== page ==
5 items from 2012
Today, comic book fans may recall Warren Beatty’s adaptation of Dick Tracy as a memorable misfire. When it was released in 1990, it was met with, at best, mixed reviews and while it performed respectably at the box office, missed Walt Disney’s estimates so the hoped for franchise was stillborn. Blame could be squarely placed at Beatty’s feet since he had a strangle hold on the film as its director, producer, and star. It got so crazy that poor Kyle Baker had to use only three approved head shots for the 64-page comics adaptation, which stretched even his considerable skills.
We have a great opportunity to reconsider this film now that Disney is releasing it tomorrow on Blu-ray. One of the things about the production is that Beatty wanted to recreate Chester Gould’s strip as faithfully as possible, which meant he limited the color palette to a mere seven colors, »
- Robert Greenberger
Article by Jim Batts, Dana Jung, Travis Keune, and Tom Stockman
We like to celebrate the movie tough guys of the ’70s here at We Are Movie Geeks and at Super-8 Movie Madness. We’ve posted Top Ten lists to tie into Super-8 shows featuring Charles Bronson (Here), Clint Eastwood (Here), and Lee Marvin (Here). This month we’re going to honor the #1 top money-making star for five consecutive years – 1978 – 1982 – Burt Reynolds. On February 11th, 1936, Reynolds was born in Waycross, Georgia, before his family moved to Jupiter Florida, where his father served as Chief of Police. Young Burt excelled at sports and played football at Florida State University. He became an All Star Southern Conference halfback (and was earmarked by the Baltimore Colts) before injuries sidelined his football career. He dropped out of college and headed to New York with dreams of becoming an actor. There he worked in restaurants »
- Movie Geeks
Throughout the month of October, Editor-in-Chief and resident Horror expert Ricky D, will be posting a list of his favorite Horror films of all time. The list will be posted in six parts. Click here to see every entry.
As with all lists, this is personal and nobody will agree with every choice – and if you do, that would be incredibly disturbing. It was almost impossible for me to rank them in order, but I tried and eventually gave up.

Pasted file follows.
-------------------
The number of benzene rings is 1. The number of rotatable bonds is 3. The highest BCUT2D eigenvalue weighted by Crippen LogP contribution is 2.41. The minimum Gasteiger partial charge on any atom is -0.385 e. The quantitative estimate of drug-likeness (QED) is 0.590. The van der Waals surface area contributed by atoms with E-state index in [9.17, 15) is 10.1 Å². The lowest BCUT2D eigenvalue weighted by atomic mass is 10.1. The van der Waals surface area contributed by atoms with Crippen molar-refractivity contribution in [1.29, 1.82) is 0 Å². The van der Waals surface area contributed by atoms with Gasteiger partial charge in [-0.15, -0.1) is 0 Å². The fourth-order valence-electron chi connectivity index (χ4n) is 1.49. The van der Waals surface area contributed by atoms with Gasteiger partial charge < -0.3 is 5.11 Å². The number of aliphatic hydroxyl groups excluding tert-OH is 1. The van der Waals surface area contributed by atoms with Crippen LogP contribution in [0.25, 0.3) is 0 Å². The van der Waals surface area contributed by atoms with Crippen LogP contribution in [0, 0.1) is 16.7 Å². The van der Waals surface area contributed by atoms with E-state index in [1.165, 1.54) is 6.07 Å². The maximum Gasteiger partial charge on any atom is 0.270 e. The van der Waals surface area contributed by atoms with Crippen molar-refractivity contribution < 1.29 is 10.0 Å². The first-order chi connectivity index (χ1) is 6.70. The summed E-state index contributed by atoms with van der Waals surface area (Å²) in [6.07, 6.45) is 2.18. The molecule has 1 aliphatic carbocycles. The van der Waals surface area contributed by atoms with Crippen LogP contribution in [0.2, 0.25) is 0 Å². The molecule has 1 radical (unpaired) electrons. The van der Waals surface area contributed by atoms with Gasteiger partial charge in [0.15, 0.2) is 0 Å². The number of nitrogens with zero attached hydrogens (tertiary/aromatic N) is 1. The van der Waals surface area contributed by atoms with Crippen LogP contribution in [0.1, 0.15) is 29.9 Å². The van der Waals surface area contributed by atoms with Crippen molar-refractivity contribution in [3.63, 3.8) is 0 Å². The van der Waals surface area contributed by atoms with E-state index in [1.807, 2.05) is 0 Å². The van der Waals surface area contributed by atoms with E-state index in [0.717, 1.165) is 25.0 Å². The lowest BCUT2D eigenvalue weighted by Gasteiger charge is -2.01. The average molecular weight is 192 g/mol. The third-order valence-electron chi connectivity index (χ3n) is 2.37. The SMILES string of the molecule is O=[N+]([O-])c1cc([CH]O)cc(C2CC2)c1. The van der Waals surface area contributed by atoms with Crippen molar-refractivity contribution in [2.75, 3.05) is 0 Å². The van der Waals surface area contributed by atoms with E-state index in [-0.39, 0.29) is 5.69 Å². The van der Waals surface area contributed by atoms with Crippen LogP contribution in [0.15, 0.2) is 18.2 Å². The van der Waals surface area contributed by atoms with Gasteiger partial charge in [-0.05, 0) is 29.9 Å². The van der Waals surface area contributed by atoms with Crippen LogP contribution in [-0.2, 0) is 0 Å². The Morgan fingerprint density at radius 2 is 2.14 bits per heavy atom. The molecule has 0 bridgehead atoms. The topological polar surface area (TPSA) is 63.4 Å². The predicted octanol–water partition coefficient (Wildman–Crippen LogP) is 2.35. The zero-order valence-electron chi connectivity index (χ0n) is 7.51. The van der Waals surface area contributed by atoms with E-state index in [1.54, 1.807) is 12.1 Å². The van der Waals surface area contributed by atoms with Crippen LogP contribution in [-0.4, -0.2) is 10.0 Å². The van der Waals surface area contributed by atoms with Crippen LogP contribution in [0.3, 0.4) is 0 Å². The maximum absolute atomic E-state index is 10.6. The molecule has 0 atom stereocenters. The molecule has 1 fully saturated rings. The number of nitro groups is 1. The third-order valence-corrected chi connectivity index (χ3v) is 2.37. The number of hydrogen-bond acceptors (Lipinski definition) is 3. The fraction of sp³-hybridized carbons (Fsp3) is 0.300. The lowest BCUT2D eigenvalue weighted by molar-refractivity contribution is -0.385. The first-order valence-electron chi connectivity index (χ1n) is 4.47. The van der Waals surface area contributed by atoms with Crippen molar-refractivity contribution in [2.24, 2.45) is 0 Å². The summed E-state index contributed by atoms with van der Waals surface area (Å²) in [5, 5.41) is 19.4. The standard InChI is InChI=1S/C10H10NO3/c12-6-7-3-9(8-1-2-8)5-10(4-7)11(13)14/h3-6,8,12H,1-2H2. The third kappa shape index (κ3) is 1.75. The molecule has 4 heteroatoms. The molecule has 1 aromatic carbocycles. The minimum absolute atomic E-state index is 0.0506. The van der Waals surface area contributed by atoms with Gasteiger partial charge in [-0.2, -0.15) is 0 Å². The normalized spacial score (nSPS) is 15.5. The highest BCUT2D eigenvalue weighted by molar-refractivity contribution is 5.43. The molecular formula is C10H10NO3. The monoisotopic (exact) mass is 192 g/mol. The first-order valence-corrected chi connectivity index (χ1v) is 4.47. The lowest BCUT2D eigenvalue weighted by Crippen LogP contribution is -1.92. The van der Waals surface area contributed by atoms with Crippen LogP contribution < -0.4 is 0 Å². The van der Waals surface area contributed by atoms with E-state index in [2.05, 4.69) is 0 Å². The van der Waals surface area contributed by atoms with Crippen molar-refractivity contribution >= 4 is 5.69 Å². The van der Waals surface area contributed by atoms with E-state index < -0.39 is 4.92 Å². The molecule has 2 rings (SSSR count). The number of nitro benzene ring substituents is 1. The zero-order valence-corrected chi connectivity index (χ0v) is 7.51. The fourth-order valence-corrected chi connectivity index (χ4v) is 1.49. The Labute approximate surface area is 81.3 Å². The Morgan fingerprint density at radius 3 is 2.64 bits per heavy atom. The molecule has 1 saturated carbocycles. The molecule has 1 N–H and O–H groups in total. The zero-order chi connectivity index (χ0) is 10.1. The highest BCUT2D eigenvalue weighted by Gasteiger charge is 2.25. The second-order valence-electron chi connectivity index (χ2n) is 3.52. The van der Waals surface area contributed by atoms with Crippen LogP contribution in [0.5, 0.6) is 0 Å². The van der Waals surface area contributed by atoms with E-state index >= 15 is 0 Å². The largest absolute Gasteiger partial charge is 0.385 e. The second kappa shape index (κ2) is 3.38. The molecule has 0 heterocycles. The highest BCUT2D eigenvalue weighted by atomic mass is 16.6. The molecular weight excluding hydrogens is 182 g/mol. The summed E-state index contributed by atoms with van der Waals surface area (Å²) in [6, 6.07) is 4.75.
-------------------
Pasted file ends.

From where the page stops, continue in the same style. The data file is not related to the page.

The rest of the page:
Special Mention: Gremlins
Directed by Joe Dante
Written by Chris Columbus
Gremlins gets a special mention because I’ve always considered it more of a comedy and a wholesome Christmas flick than an actual horror film. This tribute the 1950s matinee genre stands the test of time from a time when parents would take their children to family films that pushed the boundaries of the MPAA. Joe Dante is »
Whether you measure your movies by box office, reviews, or popular appeal, Sony’s $125 million remake of the 1990 Ah-nuld Schwarzenegger interplanetary action fest Total Recall looks like a strike-out. The movie opened with a lethal softness; a $25.7 million first weekend meaning Recall won’t even come close to making back its budget during its domestic theatrical run. In fact, despite 22 years of ticket price increases, it’s doubtful the movie will even match the original’s $119.3 million haul.
And for those of you who think maybe the problem is Total Recall was outgunned opening while The Dark Knight Rises was still sucking up box office coin, entertain, at least for a moment if you will, the possibility the movie just plain sucks. According to Rotten Tomatoes’ canvas, almost 70% of reviewers – and over three-quarters of “top critics” – gave Total Recall a thumbs-down. Those who went to see the movie didn’t »
- Bill Mesce
I know what you’re thinking: “Woah, that dude was still alive?”.
Yeah, I assumed he had died long ago too, but what a career. A Sam Peckinpah regular, R. G. Armstrong had a familiar, grizzled face and appeared in tons of TV shows, westerns, action films, and quite a few horror roles beginning in the mid-1950s. I especially liked his creepy Sheriff (he played a lot of those) in Race With The Devil and his psychotic gym owner who threw barbells at Jeff Bridges in Stay Hungry. Peckinpah cast him in Major Dundee, Ride The Hide Country, Battle Of Cable Hogue, and Pat Garret And Billy The Kid. Some of his other horror credits include Devil Dog Hound From Hell, The Car, The Beast Within, Predator, and Children Of The Corn. The last thing I recall seeing him in was as Pruneface in Warren Beatty’s Dick Tracy »
- Tom Stockman
5 items from 2012
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